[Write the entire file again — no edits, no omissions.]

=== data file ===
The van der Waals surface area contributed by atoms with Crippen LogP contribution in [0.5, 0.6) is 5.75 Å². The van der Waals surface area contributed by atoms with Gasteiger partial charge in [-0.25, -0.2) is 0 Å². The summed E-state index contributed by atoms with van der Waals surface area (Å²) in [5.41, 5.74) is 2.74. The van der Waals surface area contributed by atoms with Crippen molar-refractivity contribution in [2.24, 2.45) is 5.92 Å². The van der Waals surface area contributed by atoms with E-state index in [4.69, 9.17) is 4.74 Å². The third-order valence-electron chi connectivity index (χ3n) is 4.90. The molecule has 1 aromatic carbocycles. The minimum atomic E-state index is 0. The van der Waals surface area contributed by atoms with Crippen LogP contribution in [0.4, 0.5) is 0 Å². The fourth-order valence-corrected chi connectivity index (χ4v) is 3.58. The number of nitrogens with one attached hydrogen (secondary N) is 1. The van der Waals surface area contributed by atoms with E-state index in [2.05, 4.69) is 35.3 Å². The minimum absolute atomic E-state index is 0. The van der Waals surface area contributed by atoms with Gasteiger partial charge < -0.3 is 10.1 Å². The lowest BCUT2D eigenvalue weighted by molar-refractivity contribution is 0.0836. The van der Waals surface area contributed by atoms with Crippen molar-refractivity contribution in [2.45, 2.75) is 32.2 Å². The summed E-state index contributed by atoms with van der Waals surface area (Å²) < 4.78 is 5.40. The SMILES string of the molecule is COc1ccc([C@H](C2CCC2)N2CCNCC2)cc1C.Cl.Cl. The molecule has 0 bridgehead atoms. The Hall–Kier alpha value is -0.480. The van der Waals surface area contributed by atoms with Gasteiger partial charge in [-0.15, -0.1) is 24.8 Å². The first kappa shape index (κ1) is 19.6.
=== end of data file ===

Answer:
The van der Waals surface area contributed by atoms with Crippen LogP contribution in [0.5, 0.6) is 5.75 Å². The van der Waals surface area contributed by atoms with Gasteiger partial charge in [-0.25, -0.2) is 0 Å². The summed E-state index contributed by atoms with van der Waals surface area (Å²) in [5.41, 5.74) is 2.74. The van der Waals surface area contributed by atoms with Crippen molar-refractivity contribution in [2.24, 2.45) is 5.92 Å². The van der Waals surface area contributed by atoms with E-state index in [4.69, 9.17) is 4.74 Å². The third-order valence-electron chi connectivity index (χ3n) is 4.90. The molecule has 1 aromatic carbocycles. The minimum atomic E-state index is 0. The van der Waals surface area contributed by atoms with Crippen LogP contribution in [0.4, 0.5) is 0 Å². The fourth-order valence-corrected chi connectivity index (χ4v) is 3.58. The number of nitrogens with one attached hydrogen (secondary N) is 1. The van der Waals surface area contributed by atoms with E-state index in [2.05, 4.69) is 35.3 Å². The minimum absolute atomic E-state index is 0. The van der Waals surface area contributed by atoms with Gasteiger partial charge < -0.3 is 10.1 Å². The lowest BCUT2D eigenvalue weighted by molar-refractivity contribution is 0.0836. The van der Waals surface area contributed by atoms with Crippen molar-refractivity contribution in [2.45, 2.75) is 32.2 Å². The summed E-state index contributed by atoms with van der Waals surface area (Å²) < 4.78 is 5.40. The SMILES string of the molecule is COc1ccc([C@H](C2CCC2)N2CCNCC2)cc1C.Cl.Cl. The molecule has 0 bridgehead atoms. The Hall–Kier alpha value is -0.480. The van der Waals surface area contributed by atoms with Gasteiger partial charge in [-0.15, -0.1) is 24.8 Å². The first kappa shape index (κ1) is 19.6.